Contributed by LaDetra M. Jenkins:
Toxins are Everywhere!
Avoiding toxins is nearly impossible, because they are ubiquitous. Toxins are in the air we breathe, in the food we eat, and in the products (health, beauty, and household) that we use on a daily basis. These substances are often referred to as environmental toxins. They can cause cancer, respiratory illnesses, autoimmune diseases, and even death. Toxins are metals, artificial food ingredients, air pollution, poisons, and other naturally occurring chemicals that can have negative biological effects on the body.
How Toxins Enter our Body
Environmental toxins enter the body through absorption, ingestion, and inhalation. These are referred to as the routes of exposure. Absorption occurs when toxins enter the body through the skin or the eyes. It is considered ingestion when the toxin is swallowed in the process of eating or drinking. Toxins in the air may be inhaled through the mouth or nose. This is known as inhalation.
A Good Immune System
When a toxin enters the body, the organ systems work diligently to locate the toxin and remove it from the body before it can cause harm. Making sure that the body is healthy plays a vital role in excreting toxins. A strong immune system ensures that the body has enough good bacteria and vitamins to protect it from the toxins during the detoxification process. There are several different ways that toxins can exit the body. They are excreted through urine, feces, saliva, and sweat.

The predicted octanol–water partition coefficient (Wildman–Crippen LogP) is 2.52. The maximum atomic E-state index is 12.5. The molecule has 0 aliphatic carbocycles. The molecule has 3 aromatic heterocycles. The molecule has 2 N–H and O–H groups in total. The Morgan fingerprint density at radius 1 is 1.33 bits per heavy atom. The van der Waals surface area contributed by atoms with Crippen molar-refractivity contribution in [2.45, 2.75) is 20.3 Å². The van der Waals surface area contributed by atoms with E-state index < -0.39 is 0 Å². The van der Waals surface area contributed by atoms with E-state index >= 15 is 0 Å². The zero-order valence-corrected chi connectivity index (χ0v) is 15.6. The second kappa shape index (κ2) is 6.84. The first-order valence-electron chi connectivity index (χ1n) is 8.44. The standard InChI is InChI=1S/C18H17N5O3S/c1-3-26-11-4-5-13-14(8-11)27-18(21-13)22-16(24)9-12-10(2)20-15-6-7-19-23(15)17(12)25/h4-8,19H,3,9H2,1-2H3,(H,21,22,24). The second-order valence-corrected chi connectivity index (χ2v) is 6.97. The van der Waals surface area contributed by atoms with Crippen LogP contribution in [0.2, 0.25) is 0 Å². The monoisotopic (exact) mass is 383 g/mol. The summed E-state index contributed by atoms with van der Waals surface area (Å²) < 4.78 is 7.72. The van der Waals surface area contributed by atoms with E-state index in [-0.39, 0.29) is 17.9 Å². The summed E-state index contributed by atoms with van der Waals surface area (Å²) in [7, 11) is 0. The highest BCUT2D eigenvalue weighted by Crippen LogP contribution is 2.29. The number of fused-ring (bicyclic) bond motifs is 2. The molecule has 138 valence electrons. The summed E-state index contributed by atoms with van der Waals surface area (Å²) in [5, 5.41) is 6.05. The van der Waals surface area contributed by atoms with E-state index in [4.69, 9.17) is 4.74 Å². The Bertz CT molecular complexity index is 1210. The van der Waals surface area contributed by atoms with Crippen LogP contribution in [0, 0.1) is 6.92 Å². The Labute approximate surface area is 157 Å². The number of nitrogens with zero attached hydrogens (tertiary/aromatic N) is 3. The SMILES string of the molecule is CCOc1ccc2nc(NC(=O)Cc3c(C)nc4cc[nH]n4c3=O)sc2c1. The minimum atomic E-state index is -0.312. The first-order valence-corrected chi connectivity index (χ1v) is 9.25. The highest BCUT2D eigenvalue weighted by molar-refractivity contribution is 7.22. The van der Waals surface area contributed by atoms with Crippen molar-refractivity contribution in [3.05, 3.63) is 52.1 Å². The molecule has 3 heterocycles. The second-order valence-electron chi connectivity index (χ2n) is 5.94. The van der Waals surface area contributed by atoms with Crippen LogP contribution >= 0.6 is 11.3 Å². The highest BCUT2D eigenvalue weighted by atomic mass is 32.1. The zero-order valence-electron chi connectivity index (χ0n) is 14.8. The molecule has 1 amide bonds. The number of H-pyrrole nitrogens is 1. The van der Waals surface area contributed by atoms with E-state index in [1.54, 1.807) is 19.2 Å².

How Toxins Affect Us
If the body is unhealthy, it may have difficulty ridding itself of the toxin. When the lungs, liver, and kidneys fail to excrete the toxin, it remains in the body and recirculates in the bloodstream. Toxins that remain in the body accumulate and can cause serious illnesses or diseases. The toxins may become trapped in adipose (fat) tissue and fatty organs which can result in benign (non-cancerous) or malignant (cancerous) tumors. They may also become trapped in the bones. Some toxins can mimic hormones and occupy the receptors assigned to the hormones. These toxins are often referred to as endocrine disruptors.
Tips to Avoid Toxins
It is extremely important to protect the body from exposure to toxins. Washing hands before eating, drinking, and smoking can prevent ingesting toxins. Wearing proper protective equipment when handling toxic materials, may reduce the probability of toxins entering the body through absorption and inhalation. Eating organically grown foods can help prevent absorption of pesticides. Although completely avoiding environmental toxins is unrealistic, there are measures and practices available to take that can reduce the risk of exposure.